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Brian Burke

Brian Burke

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Below you will find the news release about our merger with Lorain. Many people are putting in a lot of effort to insure the success of our transition from two congregations to one. Last week we had the first joint Council meeting, which was unofficial since the merger has not taken effect, as well as a workshop that began our journey toward a working vision statement. In the week this is written, we are holding a "Committee Extravaganza" in which the joint working committees will all meet on the same night to get to know each other and begin their mutual ministry conversations.

The Lorain congregation is experiencing a month filled with memories and legacies as they move toward the final worship service in their sanctuary on June 25. On July 2, the newly-merged congregation will have its first worship service in the Amherst sanctuary.

We are in the process of gathering suggestions for naming the merged congregation. Please submit any ideas on the bulletin inserts both congregations are using, or email by June 18 to Until we finalize a new name, which we anticipate will take place at a congregational meeting on July 23, we will use the commonality between our two congregations as our name: Congregational United Church of Christ. Until we have a new name, we will maintain Amherst's current staff emails, web addresses, Facebook page, and so forth - because we only want to change those things once!

Please be a part of the excitement this summer as the cocoon opens and a new butterfly spreads its wings!


         Over 322 years of ministry will join together when Congregational United Church of Christ of Amherst and First Congregational United Church of Christ of Lorain merge on July 1.

          Both congregations voted overwhelmingly on May 7 to become one. While the ministry will be centered in the Amherst building at 379 S. Main, the merged congregation will continue the Lorain congregation’s passion for ministering to people of need.

          Over two years ago, First Congregational Lorain began a formal process to change its course and determine a new future.  This process ultimately identified Amherst Congregational as its preferred merger partner, leading to the May vote.    

          “Each congregation brings different gifts and strengths to the other,” said the Rev. Brian Burke, who will serve as the interim minister of the merged congregation. “The Amherst congregation is filled with youth and vitality while the Lorain congregation brings a passion for mission outside the church walls. With similar worship styles and core values, the merged congregation will thrive.”

          Amherst Congregational was founded in 1840 and still worships in its original 1843 church building. In 1872, First Congregational Lorain came into existence. The two historic congregations will choose a new name to reflect its vision and ministry, and will retain its affiliation with the United Church of Christ.

          “The transition teams of both congregations have looked at church mergers that succeeded, as well as others that experienced significant challenges or failed,” Burke reflected. “They are doing their best to incorporate the positive aspects of these experiences and avoid the pitfalls to insure the smoothest possible transition.”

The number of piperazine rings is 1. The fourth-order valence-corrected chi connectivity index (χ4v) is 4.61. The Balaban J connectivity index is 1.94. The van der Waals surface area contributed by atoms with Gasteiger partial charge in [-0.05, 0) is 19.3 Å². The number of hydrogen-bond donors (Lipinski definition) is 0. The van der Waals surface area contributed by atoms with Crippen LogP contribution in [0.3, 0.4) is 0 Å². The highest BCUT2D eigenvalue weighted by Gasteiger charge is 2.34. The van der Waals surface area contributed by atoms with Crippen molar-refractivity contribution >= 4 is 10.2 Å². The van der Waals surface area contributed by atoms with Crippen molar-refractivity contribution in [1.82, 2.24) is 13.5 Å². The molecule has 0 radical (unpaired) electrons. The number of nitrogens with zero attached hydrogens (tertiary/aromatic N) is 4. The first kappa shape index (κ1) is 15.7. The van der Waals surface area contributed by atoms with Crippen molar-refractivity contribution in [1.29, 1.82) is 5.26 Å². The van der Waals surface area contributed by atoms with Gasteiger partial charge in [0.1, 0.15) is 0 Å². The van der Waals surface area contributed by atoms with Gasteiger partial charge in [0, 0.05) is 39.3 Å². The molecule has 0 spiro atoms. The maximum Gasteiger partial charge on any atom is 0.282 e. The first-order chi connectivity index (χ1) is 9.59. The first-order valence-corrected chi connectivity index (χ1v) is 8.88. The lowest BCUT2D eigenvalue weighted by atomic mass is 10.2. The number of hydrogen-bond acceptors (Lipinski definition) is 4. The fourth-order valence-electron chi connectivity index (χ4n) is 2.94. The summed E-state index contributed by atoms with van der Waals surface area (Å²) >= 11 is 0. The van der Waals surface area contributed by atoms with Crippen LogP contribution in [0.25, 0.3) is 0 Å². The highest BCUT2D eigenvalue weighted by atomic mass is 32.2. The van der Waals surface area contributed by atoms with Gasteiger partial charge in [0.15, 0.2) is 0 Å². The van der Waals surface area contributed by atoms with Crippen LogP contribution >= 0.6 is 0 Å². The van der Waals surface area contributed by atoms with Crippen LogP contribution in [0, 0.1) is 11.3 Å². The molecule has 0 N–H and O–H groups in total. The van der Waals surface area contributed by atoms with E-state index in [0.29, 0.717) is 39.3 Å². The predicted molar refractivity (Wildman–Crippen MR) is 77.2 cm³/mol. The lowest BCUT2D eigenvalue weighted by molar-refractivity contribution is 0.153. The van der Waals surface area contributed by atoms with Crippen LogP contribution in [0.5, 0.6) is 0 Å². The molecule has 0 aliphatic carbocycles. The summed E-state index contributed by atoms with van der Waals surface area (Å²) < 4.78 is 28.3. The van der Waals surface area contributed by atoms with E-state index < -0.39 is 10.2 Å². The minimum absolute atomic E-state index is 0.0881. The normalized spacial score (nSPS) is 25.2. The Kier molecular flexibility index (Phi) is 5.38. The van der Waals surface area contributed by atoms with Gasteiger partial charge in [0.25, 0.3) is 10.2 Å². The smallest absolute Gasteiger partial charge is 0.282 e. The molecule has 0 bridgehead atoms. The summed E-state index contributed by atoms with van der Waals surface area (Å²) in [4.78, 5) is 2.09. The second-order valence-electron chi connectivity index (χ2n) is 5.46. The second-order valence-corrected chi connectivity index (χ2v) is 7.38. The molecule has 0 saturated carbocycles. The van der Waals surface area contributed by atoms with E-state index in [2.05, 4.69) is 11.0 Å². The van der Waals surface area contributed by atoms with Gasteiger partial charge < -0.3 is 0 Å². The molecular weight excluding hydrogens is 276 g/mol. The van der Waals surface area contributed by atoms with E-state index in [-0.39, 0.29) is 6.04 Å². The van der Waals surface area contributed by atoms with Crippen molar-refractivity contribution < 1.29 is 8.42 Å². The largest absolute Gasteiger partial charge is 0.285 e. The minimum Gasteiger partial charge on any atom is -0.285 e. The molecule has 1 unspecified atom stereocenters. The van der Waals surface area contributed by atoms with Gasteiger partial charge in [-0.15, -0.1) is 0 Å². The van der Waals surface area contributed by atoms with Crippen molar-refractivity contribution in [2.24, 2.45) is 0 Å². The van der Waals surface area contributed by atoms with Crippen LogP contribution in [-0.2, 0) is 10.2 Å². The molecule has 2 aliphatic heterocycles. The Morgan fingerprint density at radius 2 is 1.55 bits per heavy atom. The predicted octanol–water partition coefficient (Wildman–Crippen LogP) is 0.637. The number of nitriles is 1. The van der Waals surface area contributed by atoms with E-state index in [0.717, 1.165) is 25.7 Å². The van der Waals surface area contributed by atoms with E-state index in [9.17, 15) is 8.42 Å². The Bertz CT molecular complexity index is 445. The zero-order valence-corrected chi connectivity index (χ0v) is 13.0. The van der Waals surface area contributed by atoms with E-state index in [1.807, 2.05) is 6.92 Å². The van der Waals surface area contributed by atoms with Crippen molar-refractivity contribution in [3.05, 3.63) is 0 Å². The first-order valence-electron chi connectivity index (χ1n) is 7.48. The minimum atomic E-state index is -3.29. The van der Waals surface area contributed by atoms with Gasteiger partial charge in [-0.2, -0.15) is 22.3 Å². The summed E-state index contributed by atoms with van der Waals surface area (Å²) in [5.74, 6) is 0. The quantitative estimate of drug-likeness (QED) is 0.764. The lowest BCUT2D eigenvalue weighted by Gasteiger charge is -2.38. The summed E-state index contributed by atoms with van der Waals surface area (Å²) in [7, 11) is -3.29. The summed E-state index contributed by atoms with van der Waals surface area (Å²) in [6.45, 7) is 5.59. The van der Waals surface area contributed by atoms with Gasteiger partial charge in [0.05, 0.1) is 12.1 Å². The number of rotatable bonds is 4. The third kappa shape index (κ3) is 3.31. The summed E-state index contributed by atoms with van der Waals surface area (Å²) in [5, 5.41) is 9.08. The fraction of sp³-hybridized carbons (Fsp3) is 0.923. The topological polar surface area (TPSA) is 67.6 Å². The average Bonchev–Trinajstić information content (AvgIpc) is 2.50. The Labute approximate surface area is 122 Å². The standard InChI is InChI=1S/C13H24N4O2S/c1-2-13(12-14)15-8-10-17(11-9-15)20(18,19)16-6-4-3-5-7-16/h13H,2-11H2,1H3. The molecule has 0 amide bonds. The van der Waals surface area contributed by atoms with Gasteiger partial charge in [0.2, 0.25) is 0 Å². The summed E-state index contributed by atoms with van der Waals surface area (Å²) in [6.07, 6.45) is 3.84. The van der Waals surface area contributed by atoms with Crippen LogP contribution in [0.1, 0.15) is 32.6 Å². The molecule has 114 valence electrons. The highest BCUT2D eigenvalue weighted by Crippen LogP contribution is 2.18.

The final worship service of the Lorain congregation in its sanctuary will be on Sunday, June 25, with the merged congregation holding its first official worship service on July 2, 178 years to the day that the Amherst congregation was founded.


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It. is. on.

On May 7, the congregations of Congregational UCC of Amherst and First Congregational UCC of Lorain voted overwhelmingly to merge into one congregation. Amherst's vote was 100% in favor and Lorain's was 85.5% positive, both greatly surpassing the two-thirds threshold each congregation required for passage.

What this means from a legal standpoint is that the Lorain church's last day of existence is June 30; and on July 1 the two congregations will officially become one. The first official worship service of the merged congregation will be Sunday, July 2 ... which is 177 years to the day that the Congregational Society of North Amherst, Ohio was formed.

What this means from a practical standpoint is that we have a lot to do between now and June 30 to prepare for merging into one ... like choosing a new name!  Some preparations have already taken place - the endowment and hospitality teams have met jointly, and the core transition teams have been in constant conversation. There will be additional teams created to move as nimbly as possible and as thoughtfully as possible to blend the different aspects of our congregational lives. We don't see this as a challenge (other than in the time frame); we see this as an opportunity to strengthen our place as a part of the Body of Christ at work in northern Lorain County.

In the months ahead, keep the current members of the Lorain church in your prayers. Some will choose not to follow the congregation to Amherst and separate themselves from seeing long-term church friends on a weekly basis. Some will mourn loss of a building that has been the church home for generations of family members. Some will grieve some of the symbols and items in the building that will be left behind.  Some will have some other attachment, memory or emotion that will give them pause at the church's closing. To be sure, we will be grieving some things that will change in our midst - but always remember the greater emotional cost to the Lorain folk.